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Man held in car-ram incident in London charged with attempted murder

No one died in the incident, but three people were injured. Police said the suspect also drove towards police before crashing into barriers.
by Phil Helsel /
Image: Police forensics officers work around a silver Ford Fiesta car that was driven into a barrier at the Houses of Parliament
Police forensics officers work around a silver Ford Fiesta car that was driven into a barrier at the Houses of Parliament in central London on Aug. 14, 2018Daniel Leal-Olivas / AFP - Getty Images

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A man accused in what London police are treating as a terrorism case has been charged with two counts of attempted murder in Tuesday’s incident in which a car was driven into pedestrians and cyclists near Britain’s Houses of Parliament.

London’s Metropolitan Police Service said Saturday that Salih Khater, 29, a Sudanese-born U.K. national, also drove a car towards police before crashing into barriers outside the government buildings.

No one was killed. Two people were hospitalized and have been released, and another person was treated at the scene, police have said. No weapons were found in the car, police said.

"Due to the methodology, iconic location and the alleged targeting of civilians and police officers, the CPS are treating this case as terrorism," police said in Saturday’s statement, referring to The Crown Prosecution Service.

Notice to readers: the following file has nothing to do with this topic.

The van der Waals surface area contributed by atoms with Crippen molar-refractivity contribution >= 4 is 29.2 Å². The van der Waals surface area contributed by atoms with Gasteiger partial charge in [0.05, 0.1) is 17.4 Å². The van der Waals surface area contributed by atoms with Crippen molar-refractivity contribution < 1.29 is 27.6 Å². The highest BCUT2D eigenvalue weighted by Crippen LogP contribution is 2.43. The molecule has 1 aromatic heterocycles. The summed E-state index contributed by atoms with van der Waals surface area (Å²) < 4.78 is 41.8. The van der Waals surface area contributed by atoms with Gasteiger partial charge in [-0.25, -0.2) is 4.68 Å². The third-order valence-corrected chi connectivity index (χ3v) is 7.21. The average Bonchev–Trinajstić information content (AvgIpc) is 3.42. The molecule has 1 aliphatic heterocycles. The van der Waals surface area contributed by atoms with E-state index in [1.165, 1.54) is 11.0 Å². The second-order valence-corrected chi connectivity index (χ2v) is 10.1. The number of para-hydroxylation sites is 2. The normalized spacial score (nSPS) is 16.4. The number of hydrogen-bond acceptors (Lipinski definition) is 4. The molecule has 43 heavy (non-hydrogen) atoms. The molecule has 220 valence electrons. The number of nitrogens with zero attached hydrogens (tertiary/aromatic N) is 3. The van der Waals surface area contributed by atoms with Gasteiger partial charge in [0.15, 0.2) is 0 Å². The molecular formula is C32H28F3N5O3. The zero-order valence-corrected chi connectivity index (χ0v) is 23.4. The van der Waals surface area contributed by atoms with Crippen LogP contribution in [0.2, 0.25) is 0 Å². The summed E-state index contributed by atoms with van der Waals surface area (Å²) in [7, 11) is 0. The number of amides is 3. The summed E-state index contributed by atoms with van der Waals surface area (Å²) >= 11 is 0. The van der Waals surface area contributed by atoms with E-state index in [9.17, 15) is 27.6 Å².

Police have said that a Ford Fiesta was used in the incident. Several eyewitnesses have said they saw the car plow into a group of 10 or 15 cyclists waiting at a red light.

The two counts of attempted murder are for the people at the junction of Parliament Square and Abingdon Street in Westminster, and for the attempted murder of police officers, the Metropolitan Police Service said.

The apparent terror attack came a year after a man drove his car across Westminster Bridge, struck pedestrians and then stabbed a police officer to death. Five people died, including the officer, and more than 50 were injured. The attacker was shot dead.

That attack, as well as several similar ones across Europe, resulted in more security barriers being erected across the British capital to try to stop vehicle-based attacks.

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